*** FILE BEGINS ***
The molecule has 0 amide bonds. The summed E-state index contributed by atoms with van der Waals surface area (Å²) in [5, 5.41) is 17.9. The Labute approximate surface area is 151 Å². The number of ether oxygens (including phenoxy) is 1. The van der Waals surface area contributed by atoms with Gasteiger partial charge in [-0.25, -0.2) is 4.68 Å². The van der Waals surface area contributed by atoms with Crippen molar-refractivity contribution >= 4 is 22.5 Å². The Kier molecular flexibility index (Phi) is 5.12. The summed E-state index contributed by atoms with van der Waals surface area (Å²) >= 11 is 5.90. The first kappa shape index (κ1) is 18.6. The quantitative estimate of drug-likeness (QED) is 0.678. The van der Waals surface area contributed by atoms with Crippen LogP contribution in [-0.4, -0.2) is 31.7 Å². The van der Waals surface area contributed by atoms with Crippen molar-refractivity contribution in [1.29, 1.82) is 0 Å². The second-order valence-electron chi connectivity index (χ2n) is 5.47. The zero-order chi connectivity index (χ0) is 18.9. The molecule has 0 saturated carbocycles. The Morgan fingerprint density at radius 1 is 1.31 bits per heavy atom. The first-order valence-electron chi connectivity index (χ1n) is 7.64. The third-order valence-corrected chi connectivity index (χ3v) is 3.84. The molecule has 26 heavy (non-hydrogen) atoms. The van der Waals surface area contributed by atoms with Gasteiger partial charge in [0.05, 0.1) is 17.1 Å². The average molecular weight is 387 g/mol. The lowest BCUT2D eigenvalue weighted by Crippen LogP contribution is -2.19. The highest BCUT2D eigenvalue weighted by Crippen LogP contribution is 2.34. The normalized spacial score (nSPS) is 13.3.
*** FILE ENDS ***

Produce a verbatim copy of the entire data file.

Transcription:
The molecule has 0 amide bonds. The summed E-state index contributed by atoms with van der Waals surface area (Å²) in [5, 5.41) is 17.9. The Labute approximate surface area is 151 Å². The number of ether oxygens (including phenoxy) is 1. The van der Waals surface area contributed by atoms with Gasteiger partial charge in [-0.25, -0.2) is 4.68 Å². The van der Waals surface area contributed by atoms with Crippen molar-refractivity contribution >= 4 is 22.5 Å². The Kier molecular flexibility index (Phi) is 5.12. The summed E-state index contributed by atoms with van der Waals surface area (Å²) >= 11 is 5.90. The first kappa shape index (κ1) is 18.6. The quantitative estimate of drug-likeness (QED) is 0.678. The van der Waals surface area contributed by atoms with Crippen LogP contribution in [-0.4, -0.2) is 31.7 Å². The van der Waals surface area contributed by atoms with Crippen molar-refractivity contribution in [1.29, 1.82) is 0 Å². The second-order valence-electron chi connectivity index (χ2n) is 5.47. The zero-order chi connectivity index (χ0) is 18.9. The molecule has 0 saturated carbocycles. The Morgan fingerprint density at radius 1 is 1.31 bits per heavy atom. The first-order valence-electron chi connectivity index (χ1n) is 7.64. The third-order valence-corrected chi connectivity index (χ3v) is 3.84. The molecule has 26 heavy (non-hydrogen) atoms. The van der Waals surface area contributed by atoms with Gasteiger partial charge in [0.05, 0.1) is 17.1 Å². The average molecular weight is 387 g/mol. The lowest BCUT2D eigenvalue weighted by Crippen LogP contribution is -2.19. The highest BCUT2D eigenvalue weighted by Crippen LogP contribution is 2.34. The normalized spacial score (nSPS) is 13.3.